This piece was originally published on the California Forward blog.
Fasten your seatbelts and place your seatbacks and tray tables in their full upright, and locked position…and prepare to register to vote.
Two weeks ago Virgin America, the only California-based airline company, launched an initiative to register passengers at 35,000 feet through their back-of-the-seat entertainment systems. In-flight voter registration on all of Virgin America’s roughly 1,000 daily flights is just one of many recent innovative projects developed by Rock the Vote in their effort to register 1.5 million young Americans by November 6, 2012.
Rock the Vote (RTV), a 21 year old non-partisan voter registration organization, is dedicated to building the political power of young people by engaging them in the electoral process through the use of new technologies, music, and pop culture.
Millennials are the fastest growing, most diverse generation in our nation’s history, accounting for nearly one quarter of the electorate nationwide, outnumbering seniors this November. By 2016 this group of young people is predicted to make up nearly 33% of all actual voters.
“In four years these young people will make up a real majority of the electorate. We want to put the power in their hands now, as well as educate them,” said Amanda Brown, Deputy Director of Rock the Vote. “Research shows that registering and engaging young people helps create voting habits early which yields lifelong voting.”
The 2012 election is one of critical importance to Millennials in California, who tend to have weak voter turnout. A View Point Leaning survey conducted earlier this year found that 56% of 18-29 year old Californians believe that the high cost of a college education has been a major obstacle to achieving their goals. If the Governor’s tax hike fails this November, the UC system, whose budget has already been severely cut, stands to lose another $375 million in state funding over the next two years.
Although the 2008 election saw a historic increase in voter turnout among Millennials, less than half of young people 18-24 showed up at the polls nationwide. This is where Rock the Vote’s innovative voter registration programs play a huge role. Traditional campus-based ‘get out the vote’ drives, although effective, leave large communities of young people relatively untouched.
Through the Spin the Vote program, RTV, in partnership with Insomniac Events, is targeting a whole new community that has been largely untapped politically. By providing on-site voter registration at every Insomniac music festival in 2012, Spin the Vote, which kicked off the festival season at Beyond Wonderland in San Bernardino, is helping electronic dance music fans have a voice in the 2012 election. Not only can fans register to vote while fist pumping, but inspirational videos and voice messages from prominent artists, like Diplo and Paul Van Dyk, encouraging fans to stay engaged are being released all season long.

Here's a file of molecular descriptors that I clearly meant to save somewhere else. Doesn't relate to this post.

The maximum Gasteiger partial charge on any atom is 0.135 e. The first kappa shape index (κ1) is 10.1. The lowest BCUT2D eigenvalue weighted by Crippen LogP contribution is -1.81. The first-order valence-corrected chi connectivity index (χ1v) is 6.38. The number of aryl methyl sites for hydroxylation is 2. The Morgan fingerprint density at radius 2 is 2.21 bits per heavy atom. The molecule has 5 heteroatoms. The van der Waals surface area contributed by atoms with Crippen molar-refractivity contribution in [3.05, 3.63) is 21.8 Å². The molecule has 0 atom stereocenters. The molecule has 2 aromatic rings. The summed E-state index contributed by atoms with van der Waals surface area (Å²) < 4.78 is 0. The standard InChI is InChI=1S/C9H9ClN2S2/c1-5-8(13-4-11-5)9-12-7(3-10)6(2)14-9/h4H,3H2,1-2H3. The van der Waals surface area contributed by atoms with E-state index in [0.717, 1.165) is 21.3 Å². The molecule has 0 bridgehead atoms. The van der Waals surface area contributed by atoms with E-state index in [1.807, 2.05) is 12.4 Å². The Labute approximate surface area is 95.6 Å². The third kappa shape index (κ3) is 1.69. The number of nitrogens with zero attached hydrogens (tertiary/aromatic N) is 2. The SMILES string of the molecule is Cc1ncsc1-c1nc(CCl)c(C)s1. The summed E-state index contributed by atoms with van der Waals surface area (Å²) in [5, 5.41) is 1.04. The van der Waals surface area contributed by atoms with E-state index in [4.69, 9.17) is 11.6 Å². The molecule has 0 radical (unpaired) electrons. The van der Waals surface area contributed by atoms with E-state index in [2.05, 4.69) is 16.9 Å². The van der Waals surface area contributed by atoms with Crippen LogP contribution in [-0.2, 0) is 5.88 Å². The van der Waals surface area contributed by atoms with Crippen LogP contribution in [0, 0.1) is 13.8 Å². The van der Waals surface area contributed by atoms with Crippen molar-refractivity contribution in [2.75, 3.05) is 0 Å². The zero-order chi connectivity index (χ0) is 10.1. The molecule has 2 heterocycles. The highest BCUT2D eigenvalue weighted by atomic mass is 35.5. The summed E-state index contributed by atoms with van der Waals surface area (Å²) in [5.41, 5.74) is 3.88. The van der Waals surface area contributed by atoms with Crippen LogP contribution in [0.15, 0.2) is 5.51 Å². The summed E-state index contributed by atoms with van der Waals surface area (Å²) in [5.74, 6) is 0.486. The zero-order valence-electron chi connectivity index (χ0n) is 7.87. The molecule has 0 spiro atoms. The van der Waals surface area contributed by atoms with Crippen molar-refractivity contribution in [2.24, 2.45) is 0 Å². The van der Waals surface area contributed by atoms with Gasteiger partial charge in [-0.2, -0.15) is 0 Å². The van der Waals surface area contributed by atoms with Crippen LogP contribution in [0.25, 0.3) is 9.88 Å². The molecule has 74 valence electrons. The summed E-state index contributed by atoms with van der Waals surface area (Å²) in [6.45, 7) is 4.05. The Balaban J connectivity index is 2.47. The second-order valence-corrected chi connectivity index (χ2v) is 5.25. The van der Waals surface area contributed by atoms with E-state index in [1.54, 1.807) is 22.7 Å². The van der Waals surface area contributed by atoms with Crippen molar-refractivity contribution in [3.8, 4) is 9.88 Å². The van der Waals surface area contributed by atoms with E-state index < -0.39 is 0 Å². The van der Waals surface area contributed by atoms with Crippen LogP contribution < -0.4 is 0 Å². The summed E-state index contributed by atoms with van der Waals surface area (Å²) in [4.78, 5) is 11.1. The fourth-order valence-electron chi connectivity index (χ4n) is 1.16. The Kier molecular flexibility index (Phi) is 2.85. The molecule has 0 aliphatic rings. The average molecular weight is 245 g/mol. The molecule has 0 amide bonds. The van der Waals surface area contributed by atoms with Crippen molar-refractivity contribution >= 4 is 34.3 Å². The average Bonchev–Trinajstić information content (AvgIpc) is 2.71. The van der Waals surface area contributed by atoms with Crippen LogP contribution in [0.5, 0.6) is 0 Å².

“Research shows that all it takes to engage young people is making the ask,” said Brown, commenting on RTV’s more diverse targeting of new communities.
Earlier this month, RTV also announced it is again teaming up with Microsoft to engage the gaming community by providing in-game voter registration on Xbox LIVE’s Election 2012 Hub. “Voter registration efforts need to reach young people while they are doing things they regularly do, whether that be attending an electronic dance music festival, flying across the country, or playing XBOX,” said Brown. “We need to make voter registration easier and more accessible to get more young people engaged.”
Rock the Vote is constantly trying to find innovative ways to mobilize and empower young people to ensure they have a say in the important decisions that affect their lives. By leveraging new technologies and identifying key validators for different constituencies, RTV has not only successfully registered over 5 million young people to vote but also become a trusted source of elections information.
In a state that has more eligible voters under the age of 30 than the entire number of voters who showed up to the polls for this year’s presidential primary, we welcome all efforts designed to increase civic participation.
California Forward understands that in order to have a truly vibrant and representative democracy, we must convince more Californians, particularly Millennials, to register and vote. Persistent low voter turnout among young people increases the incentive for politicians to continue to ignore the needs of this ever-growing segment of the electorate so critical to the future California. The more Californians who are engaged, the faster the state gets on the road to recovery.